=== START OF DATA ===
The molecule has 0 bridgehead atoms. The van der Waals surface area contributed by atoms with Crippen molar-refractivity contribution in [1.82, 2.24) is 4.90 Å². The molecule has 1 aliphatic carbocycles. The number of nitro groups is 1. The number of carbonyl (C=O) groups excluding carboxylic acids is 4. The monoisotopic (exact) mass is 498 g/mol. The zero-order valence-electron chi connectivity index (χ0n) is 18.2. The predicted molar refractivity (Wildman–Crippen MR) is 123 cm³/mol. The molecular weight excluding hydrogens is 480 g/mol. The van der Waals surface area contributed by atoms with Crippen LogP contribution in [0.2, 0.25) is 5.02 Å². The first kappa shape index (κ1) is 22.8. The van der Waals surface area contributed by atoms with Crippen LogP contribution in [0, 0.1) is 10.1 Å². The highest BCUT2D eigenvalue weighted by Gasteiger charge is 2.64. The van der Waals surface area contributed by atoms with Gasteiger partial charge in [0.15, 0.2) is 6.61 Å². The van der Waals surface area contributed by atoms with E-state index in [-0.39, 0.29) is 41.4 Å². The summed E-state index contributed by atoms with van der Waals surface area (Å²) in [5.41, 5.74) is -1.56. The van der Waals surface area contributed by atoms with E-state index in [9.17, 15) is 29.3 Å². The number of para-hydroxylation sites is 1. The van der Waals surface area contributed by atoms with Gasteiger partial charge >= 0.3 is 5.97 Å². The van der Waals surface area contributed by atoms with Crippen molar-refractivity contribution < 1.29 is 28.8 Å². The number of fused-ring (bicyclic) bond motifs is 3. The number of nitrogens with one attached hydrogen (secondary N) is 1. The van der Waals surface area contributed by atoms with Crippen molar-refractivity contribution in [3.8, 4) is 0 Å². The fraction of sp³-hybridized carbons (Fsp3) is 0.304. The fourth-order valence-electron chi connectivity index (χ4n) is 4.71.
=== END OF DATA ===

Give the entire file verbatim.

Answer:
The molecule has 0 bridgehead atoms. The van der Waals surface area contributed by atoms with Crippen molar-refractivity contribution in [1.82, 2.24) is 4.90 Å². The molecule has 1 aliphatic carbocycles. The number of nitro groups is 1. The number of carbonyl (C=O) groups excluding carboxylic acids is 4. The monoisotopic (exact) mass is 498 g/mol. The zero-order valence-electron chi connectivity index (χ0n) is 18.2. The predicted molar refractivity (Wildman–Crippen MR) is 123 cm³/mol. The molecular weight excluding hydrogens is 480 g/mol. The van der Waals surface area contributed by atoms with Crippen LogP contribution in [0.2, 0.25) is 5.02 Å². The first kappa shape index (κ1) is 22.8. The van der Waals surface area contributed by atoms with Crippen LogP contribution in [0, 0.1) is 10.1 Å². The highest BCUT2D eigenvalue weighted by Gasteiger charge is 2.64. The van der Waals surface area contributed by atoms with Gasteiger partial charge in [0.15, 0.2) is 6.61 Å². The van der Waals surface area contributed by atoms with E-state index in [-0.39, 0.29) is 41.4 Å². The summed E-state index contributed by atoms with van der Waals surface area (Å²) in [5.41, 5.74) is -1.56. The van der Waals surface area contributed by atoms with E-state index in [9.17, 15) is 29.3 Å². The number of para-hydroxylation sites is 1. The van der Waals surface area contributed by atoms with Gasteiger partial charge >= 0.3 is 5.97 Å². The van der Waals surface area contributed by atoms with Crippen molar-refractivity contribution < 1.29 is 28.8 Å². The number of fused-ring (bicyclic) bond motifs is 3. The number of nitrogens with one attached hydrogen (secondary N) is 1. The van der Waals surface area contributed by atoms with Crippen molar-refractivity contribution in [3.8, 4) is 0 Å². The fraction of sp³-hybridized carbons (Fsp3) is 0.304. The fourth-order valence-electron chi connectivity index (χ4n) is 4.71.